Friday, 28 December 2012

Summer Harvest: a perfect culinary oil-rounder!

As a farmer’s daughter and former active member of a local Young Farmers’ Club (more moons ago than I care to remember...), I am acutely aware of the way in which farming businesses have had to diversify to survive over the past couple of decades. My own LittleBruv  launched a horse feed business (much to the delight of his many equine customers) while another nearby farming business opted to focus on human provender, more specifically a range of locally produced cooking oils. Having written a feature about this enterprising Scottish farming company, Summer Harvest Oils, for an agricultural magazine a few years ago, I had already been introduced to their gorgeous golden rapeseed oil, so I was more than a little chuffed when a complimentary bottle landed on my kitchen table in perfect time for Christmas.

A perfect oil-rounder in the kitchen
For those of you not acquainted (or “acquent”, as Robbie Burns would have said) with oilseed rape, it’s that ubiquitous crop that turns much of the countryside a radiant shade of sunshine yellow in the spring and early summer each year. When the seeds ripen they are harvested, before being cold-pressed to extract their precious oil content. The oil is then filtered and bottled ready for use in commercial kitchens and homes throughout the UK. Rapeseed oil has numerous nutritional benefits over other oils.  For a start, it has only 6% saturated fats.  Secondly, it contains no trans fats and, thirdly, it boasts a high level of Omega 3 plus naturally occurring vitamin E.

Rapeseed oil’s light, fresh taste makes it perfect for dressings and marinades, while its unusually high flash point (230°C) means it’s ideal for roasting veggies and doing stir-fries. 

Already ‘my precious’ bottle of Summer Harvest oil has seen active service on several occasions. Take Christmas morning, when we drizzled (as per the turkey driving cooking manual) the oil over the underside of the ‘burrrd’ before it was encased in tinfoil and squashed rather unceremoniously into our undersized oven. I am pleased to report that, contrary to the fears expressed in my previous blog post, the promisingly titled Terror of Being a Turkey Virgin, our festive fowl actually turned out all right; in fact, miraculously, it was cooked to perfection – not too dry and decidedly delicious.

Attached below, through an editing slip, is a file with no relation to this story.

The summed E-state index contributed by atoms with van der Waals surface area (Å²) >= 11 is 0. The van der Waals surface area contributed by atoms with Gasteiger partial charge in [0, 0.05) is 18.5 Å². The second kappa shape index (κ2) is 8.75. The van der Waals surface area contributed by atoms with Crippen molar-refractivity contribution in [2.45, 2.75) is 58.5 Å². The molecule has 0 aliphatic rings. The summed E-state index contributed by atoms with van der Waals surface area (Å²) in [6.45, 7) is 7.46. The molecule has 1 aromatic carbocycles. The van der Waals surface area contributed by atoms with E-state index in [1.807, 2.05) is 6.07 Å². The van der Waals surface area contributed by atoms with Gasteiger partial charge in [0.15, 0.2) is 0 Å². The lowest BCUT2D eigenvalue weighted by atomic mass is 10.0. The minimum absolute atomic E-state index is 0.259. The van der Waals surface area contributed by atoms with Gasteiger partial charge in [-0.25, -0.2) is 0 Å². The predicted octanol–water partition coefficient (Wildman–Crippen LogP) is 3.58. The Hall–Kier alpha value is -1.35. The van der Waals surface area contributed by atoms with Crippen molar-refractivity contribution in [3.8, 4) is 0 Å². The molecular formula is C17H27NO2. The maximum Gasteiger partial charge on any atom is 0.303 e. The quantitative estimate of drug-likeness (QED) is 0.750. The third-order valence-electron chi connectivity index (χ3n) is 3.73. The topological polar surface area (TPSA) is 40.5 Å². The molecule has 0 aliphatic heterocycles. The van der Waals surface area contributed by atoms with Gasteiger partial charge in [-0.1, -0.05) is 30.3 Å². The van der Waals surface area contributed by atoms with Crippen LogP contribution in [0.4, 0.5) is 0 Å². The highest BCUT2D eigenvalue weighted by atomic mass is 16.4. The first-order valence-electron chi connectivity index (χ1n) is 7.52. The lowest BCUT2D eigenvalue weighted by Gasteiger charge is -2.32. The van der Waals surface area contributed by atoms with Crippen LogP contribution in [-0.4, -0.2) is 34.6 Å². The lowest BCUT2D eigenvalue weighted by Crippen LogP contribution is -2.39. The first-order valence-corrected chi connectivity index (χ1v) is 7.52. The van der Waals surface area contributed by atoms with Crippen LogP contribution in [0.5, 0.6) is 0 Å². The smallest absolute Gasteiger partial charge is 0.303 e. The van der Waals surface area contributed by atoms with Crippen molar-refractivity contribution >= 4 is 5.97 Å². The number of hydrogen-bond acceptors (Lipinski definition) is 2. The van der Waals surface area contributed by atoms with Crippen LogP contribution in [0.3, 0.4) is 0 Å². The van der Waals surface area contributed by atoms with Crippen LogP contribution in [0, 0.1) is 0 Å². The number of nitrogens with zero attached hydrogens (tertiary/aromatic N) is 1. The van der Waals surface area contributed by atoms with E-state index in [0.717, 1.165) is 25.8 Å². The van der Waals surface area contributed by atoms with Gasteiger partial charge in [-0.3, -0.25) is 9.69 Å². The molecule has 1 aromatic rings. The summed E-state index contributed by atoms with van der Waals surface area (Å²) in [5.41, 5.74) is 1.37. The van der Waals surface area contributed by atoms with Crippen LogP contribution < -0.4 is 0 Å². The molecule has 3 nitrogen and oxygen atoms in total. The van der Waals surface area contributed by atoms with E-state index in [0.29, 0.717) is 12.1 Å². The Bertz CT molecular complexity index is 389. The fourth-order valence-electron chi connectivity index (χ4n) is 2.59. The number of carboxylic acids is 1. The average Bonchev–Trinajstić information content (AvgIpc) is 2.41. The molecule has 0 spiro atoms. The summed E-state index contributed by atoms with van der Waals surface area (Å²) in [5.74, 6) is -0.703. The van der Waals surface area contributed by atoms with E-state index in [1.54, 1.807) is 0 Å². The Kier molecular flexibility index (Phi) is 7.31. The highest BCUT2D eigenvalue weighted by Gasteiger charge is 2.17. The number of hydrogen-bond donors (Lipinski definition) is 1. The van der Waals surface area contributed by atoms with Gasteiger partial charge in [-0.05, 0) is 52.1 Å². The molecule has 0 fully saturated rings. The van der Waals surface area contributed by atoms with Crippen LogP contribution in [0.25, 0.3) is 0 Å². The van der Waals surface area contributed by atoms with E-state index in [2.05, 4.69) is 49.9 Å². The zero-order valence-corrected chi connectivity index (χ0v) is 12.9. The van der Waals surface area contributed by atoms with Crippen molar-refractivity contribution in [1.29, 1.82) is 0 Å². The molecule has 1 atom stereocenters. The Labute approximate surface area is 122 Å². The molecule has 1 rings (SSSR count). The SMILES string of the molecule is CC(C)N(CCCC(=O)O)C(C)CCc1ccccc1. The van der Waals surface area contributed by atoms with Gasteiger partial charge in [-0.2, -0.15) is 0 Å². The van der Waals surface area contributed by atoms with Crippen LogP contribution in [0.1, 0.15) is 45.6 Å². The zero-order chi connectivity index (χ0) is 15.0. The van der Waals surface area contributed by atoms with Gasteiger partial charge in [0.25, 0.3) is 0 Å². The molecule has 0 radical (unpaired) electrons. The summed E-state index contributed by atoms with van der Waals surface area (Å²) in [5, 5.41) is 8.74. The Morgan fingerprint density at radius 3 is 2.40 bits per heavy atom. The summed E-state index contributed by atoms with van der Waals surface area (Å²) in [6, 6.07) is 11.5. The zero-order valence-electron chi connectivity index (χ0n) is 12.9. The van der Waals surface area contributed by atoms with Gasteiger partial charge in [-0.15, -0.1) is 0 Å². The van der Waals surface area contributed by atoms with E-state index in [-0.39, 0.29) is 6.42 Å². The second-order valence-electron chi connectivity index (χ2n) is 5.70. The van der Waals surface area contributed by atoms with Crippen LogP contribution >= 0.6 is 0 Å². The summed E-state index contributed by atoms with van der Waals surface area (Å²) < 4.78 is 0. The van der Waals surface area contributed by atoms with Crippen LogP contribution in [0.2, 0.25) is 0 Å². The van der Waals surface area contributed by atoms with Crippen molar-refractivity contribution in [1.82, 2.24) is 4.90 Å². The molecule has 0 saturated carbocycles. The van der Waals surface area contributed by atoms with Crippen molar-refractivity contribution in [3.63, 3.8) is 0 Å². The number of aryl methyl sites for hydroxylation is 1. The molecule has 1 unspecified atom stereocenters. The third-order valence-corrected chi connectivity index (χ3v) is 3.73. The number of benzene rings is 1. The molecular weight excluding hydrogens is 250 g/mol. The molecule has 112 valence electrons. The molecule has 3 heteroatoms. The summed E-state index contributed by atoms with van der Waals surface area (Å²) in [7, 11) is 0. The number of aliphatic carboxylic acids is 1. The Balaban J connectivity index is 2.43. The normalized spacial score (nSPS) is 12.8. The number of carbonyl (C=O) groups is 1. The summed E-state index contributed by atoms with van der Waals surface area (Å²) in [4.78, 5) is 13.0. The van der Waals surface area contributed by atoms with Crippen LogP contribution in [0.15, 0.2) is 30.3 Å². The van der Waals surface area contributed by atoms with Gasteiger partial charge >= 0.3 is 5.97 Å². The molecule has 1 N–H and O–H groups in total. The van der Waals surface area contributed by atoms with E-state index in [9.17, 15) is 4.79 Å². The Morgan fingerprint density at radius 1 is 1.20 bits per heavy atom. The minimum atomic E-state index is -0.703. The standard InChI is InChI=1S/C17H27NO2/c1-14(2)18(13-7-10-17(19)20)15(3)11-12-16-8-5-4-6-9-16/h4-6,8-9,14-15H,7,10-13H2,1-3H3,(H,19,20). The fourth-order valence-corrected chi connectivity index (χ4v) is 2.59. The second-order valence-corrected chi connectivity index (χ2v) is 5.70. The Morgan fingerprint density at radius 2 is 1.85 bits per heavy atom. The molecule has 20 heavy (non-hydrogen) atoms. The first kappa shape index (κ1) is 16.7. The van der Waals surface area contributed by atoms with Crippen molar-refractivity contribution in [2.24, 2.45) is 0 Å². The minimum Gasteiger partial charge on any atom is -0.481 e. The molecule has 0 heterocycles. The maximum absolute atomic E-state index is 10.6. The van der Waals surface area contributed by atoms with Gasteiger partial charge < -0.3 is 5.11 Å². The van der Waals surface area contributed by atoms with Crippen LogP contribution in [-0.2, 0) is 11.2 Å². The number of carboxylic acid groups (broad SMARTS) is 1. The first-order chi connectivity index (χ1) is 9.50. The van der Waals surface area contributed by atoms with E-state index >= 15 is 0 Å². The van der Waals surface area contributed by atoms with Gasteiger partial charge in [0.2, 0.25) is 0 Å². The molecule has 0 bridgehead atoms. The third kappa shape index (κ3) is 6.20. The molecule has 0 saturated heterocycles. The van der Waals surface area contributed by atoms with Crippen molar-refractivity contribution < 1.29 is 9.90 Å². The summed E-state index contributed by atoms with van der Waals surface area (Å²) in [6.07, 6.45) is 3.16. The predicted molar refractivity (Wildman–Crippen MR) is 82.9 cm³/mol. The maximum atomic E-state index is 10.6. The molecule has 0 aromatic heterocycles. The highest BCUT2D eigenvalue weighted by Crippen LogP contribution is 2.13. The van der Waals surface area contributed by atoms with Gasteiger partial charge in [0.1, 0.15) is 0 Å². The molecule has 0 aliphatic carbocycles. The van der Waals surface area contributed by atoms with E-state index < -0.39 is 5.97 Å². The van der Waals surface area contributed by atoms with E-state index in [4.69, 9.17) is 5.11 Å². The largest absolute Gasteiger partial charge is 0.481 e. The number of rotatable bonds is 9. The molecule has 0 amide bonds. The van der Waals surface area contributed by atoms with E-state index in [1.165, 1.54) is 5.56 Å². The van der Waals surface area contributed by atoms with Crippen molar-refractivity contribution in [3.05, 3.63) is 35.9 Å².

Fuelled with unaccustomed culinary zeal in the wake of my turkey triumph, on Boxing Day I grabbed the bottle (of oil!) again and used it for roasting a selection of veggies to accompany leftover turkey meat.

Crisp and golden
As Daughter No2 would put it, this operation was “simples”.   We peeled a melange of Osprey potatoes, sweet potatoes and parsnips (the latter harvested from the garden less than an hour before by HunterGatherer), chopped them into uniform-ish chunks, and parboiled them for a few minutes, just to start them softening.  Then we drained the chunks, patted them dry and popped them on to a baking tray which had been preheated in the oven with a few tablespoons of rapeseed oil. We gave them a quick shoogle (technical Scottish term for “a good shake”) in the sizzling oil, wafted some ground seasalt and pepper over the top and then popped them in the oven at 200°C for half an hour or so until they were crispy and golden. Re-sult!

Next day it was the turn of soup-making: potato, onion and bacon soup, to be precise.  Once again, the Summer Harvest oil was perfect for frying the lardons, onions and potatoes briskly before they were engulfed in yummy homemade turkey stock (that turkey went a long way!).  Yesterday's lunch sorted.

For tonight’s supper, the final batch of salvaged turkey meat was combined with some chopped ham, parsley, fried (in guess what!) leeks and leftover bread sauce to create a yummy cranberry, turkey and ham pie topped with crumpled sheets of filo pastry, fresh cranberries and orange zest.  Eagle-eyed ‘gourmande’ Daughter No1 had spotted the free recipe card in Sainsbury’s upon her return from Paris, but as she’s currently preoccupied with completing myriad online applications for internships, it was left to her boyfriend T (head chef) plus Yours Truly (sous-chef, with responsibility for chopping meat and leeks) to implement 'the pie project’. 

Turkey, ham and cranberry filo pie: recipe from Sainsbury's
After this uncharacteristically hectic period in the Sparrowholding kitchen, the arrival of the New Year will undoubtedly see evening meals return to the standard issue ‘pasta with something’ on most days. However, my trusty bottle of Summer Harvest rapeseed oil is now a firm fixture beside the cooker – it's what you might call a 'golden' example of a Scottish farm diversification success story!

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